Monday, July 16, 2007

Is Trek Still Connected?

Back in mid-2005, an article in the Los Angeles Times sparked a minor controversy when it brought to light a bizarre correlation: that a number of the men busted by the Child Exploitation Section of the Toronto police Sex Crimes Unit were clearly Star Trek fans. Blogger Ernest Miller picked up the story, and thinking such a strong correlation unlikely, he began to look into it. In the meantime, Canadian publication Maclean's picked up on the story, and used "The Star Trek Connection" as a hook to discuss the work of the CES in general, and the dearth of information about pedophiles. The story found its way into the rest of the Blogosphere, finding a home on BoingBoing and the Huffington Post where Ellen Ladowsky served up an analysis of the sexuality (and lack thereof) in the original Trek, seeking an explanation of the correlation.

"We always say there are two types of pedophiles: Star Trek and Star Wars. But it's mostly Star Trek."
Detective Ian Lamond, Child Exploitation Section, Toronto Sex Crimes Unit.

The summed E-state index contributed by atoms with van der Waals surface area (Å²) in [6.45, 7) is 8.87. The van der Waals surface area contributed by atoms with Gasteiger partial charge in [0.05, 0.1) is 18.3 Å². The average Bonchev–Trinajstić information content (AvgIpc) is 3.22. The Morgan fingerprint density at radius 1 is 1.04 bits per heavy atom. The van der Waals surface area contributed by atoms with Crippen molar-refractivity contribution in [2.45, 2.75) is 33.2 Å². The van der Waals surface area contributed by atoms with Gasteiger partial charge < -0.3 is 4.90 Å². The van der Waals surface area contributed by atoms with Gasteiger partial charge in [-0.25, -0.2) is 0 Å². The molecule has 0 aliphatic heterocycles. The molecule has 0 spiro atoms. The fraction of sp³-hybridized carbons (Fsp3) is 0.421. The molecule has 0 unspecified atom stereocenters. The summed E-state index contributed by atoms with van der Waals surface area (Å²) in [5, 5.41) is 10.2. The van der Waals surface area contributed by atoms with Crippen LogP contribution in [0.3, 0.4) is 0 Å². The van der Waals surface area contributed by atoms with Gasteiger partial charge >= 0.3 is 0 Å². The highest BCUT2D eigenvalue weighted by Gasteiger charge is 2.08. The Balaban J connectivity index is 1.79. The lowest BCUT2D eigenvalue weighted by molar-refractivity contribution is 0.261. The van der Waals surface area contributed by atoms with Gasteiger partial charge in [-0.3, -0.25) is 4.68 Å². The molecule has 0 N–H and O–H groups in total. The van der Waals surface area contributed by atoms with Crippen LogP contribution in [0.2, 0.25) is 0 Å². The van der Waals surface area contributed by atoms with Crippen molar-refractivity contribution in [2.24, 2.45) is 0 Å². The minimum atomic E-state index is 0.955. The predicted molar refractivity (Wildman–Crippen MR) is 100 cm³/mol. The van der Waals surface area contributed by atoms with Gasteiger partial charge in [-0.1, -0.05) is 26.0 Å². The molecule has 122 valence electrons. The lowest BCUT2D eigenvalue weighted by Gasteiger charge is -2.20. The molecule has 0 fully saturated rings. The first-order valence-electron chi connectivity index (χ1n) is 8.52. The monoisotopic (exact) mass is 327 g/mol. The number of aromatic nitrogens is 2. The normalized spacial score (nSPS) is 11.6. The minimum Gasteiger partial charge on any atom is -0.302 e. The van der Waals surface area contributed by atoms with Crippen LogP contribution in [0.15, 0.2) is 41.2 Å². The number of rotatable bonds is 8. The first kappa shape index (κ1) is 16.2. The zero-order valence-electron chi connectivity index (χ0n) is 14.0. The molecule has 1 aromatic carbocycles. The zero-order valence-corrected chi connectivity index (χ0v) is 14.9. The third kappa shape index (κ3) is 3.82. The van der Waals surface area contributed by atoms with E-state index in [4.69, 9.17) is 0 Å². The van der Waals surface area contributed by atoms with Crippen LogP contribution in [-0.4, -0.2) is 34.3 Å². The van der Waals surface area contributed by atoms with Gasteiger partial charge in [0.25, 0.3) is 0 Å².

But that was then. Where is this now? By the end of 2005, this was yet another burnt offering on the altar of Old News. This wasn't what you would call a major news story - it had that "news of the weird" vibe that made it an entertaining curiosity, and that was really about all that it ever had going for it. That, more than anything else, is likely the reason why we haven't heard much about it once the initial burst of interest faded. But I am very curious as to where this story has gone. Not that I think that Star Trek fans should be rounded up en masse and brain-scanned or anything, but "The Star Trek Connection," despite the somewhat misleading title (but that's another soapbox), makes a very good point - there is a lot that we don't know about pedophiles and child molesters. Therefore, you'd think that if there really is a reasonably strong correlation between certain types of science fiction fans and pedophilia, that the connection would be worth really looking in to. There are really only two stories that anyone seems to know about that deal with this - the original L.A. Times piece and the article in MacLean's, and they both deal with the Toronto findings. Most of the other coverage of this is from I'm curious to find out if any other police departments have found this same correlation. There are enough big cities that have sex crimes units that it should be fairly simple to find out if child molesters in Portland, Oregon, Glasgow, Scotland, or even Los Angeles, California have the same sort of predilection. I'd be surprised to find that it was limited to Toronto, so I wonder if anyone else has looked into this, and what they found. It would be interesting to know.

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